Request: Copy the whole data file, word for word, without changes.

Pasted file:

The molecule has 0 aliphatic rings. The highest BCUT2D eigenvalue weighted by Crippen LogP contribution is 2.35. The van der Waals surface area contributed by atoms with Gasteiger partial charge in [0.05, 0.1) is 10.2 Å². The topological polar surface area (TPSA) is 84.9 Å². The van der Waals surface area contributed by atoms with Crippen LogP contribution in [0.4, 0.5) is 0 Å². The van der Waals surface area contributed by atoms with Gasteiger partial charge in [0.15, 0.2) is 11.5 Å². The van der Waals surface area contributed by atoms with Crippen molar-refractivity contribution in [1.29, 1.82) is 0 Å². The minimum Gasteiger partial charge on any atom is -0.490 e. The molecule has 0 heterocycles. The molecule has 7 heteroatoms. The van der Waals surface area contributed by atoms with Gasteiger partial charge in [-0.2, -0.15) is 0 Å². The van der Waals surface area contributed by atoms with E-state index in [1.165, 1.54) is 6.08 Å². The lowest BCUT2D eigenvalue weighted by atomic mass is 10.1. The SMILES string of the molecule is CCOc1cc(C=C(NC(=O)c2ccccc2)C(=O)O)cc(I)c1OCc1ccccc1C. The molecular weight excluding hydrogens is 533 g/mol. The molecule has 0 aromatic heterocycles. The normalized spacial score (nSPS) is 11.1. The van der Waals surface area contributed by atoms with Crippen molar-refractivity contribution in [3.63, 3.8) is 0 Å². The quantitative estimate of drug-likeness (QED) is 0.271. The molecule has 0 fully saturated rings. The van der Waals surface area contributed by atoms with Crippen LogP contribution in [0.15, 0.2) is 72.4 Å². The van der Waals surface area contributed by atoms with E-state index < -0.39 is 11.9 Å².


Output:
The molecule has 0 aliphatic rings. The highest BCUT2D eigenvalue weighted by Crippen LogP contribution is 2.35. The van der Waals surface area contributed by atoms with Gasteiger partial charge in [0.05, 0.1) is 10.2 Å². The topological polar surface area (TPSA) is 84.9 Å². The van der Waals surface area contributed by atoms with Crippen LogP contribution in [0.4, 0.5) is 0 Å². The van der Waals surface area contributed by atoms with Gasteiger partial charge in [0.15, 0.2) is 11.5 Å². The van der Waals surface area contributed by atoms with Crippen molar-refractivity contribution in [1.29, 1.82) is 0 Å². The minimum Gasteiger partial charge on any atom is -0.490 e. The molecule has 0 heterocycles. The molecule has 7 heteroatoms. The van der Waals surface area contributed by atoms with Gasteiger partial charge in [-0.2, -0.15) is 0 Å². The van der Waals surface area contributed by atoms with E-state index in [1.165, 1.54) is 6.08 Å². The lowest BCUT2D eigenvalue weighted by atomic mass is 10.1. The SMILES string of the molecule is CCOc1cc(C=C(NC(=O)c2ccccc2)C(=O)O)cc(I)c1OCc1ccccc1C. The molecular weight excluding hydrogens is 533 g/mol. The molecule has 0 aromatic heterocycles. The normalized spacial score (nSPS) is 11.1. The van der Waals surface area contributed by atoms with Crippen molar-refractivity contribution in [3.63, 3.8) is 0 Å². The quantitative estimate of drug-likeness (QED) is 0.271. The molecule has 0 fully saturated rings. The van der Waals surface area contributed by atoms with Crippen LogP contribution in [0.15, 0.2) is 72.4 Å². The van der Waals surface area contributed by atoms with E-state index < -0.39 is 11.9 Å².